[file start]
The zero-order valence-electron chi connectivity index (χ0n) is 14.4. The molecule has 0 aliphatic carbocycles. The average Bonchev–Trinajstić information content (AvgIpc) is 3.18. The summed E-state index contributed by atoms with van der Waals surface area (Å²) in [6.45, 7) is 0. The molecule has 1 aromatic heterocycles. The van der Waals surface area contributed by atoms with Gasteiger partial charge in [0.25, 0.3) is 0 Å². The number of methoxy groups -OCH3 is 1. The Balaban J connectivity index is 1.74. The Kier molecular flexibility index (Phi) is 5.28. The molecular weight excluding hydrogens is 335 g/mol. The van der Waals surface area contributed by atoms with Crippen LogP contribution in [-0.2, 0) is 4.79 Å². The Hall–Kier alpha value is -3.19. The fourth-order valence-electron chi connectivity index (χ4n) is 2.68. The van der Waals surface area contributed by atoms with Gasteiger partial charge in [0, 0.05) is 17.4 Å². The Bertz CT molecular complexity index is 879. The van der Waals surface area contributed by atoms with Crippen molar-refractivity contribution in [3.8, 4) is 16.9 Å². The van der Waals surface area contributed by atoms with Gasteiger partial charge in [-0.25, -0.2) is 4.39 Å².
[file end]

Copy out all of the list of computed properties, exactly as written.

The zero-order valence-electron chi connectivity index (χ0n) is 14.4. The molecule has 0 aliphatic carbocycles. The average Bonchev–Trinajstić information content (AvgIpc) is 3.18. The summed E-state index contributed by atoms with van der Waals surface area (Å²) in [6.45, 7) is 0. The molecule has 1 aromatic heterocycles. The van der Waals surface area contributed by atoms with Gasteiger partial charge in [0.25, 0.3) is 0 Å². The number of methoxy groups -OCH3 is 1. The Balaban J connectivity index is 1.74. The Kier molecular flexibility index (Phi) is 5.28. The molecular weight excluding hydrogens is 335 g/mol. The van der Waals surface area contributed by atoms with Crippen LogP contribution in [-0.2, 0) is 4.79 Å². The Hall–Kier alpha value is -3.19. The fourth-order valence-electron chi connectivity index (χ4n) is 2.68. The van der Waals surface area contributed by atoms with Gasteiger partial charge in [0, 0.05) is 17.4 Å². The Bertz CT molecular complexity index is 879. The van der Waals surface area contributed by atoms with Crippen molar-refractivity contribution in [3.8, 4) is 16.9 Å². The van der Waals surface area contributed by atoms with Gasteiger partial charge in [-0.25, -0.2) is 4.39 Å².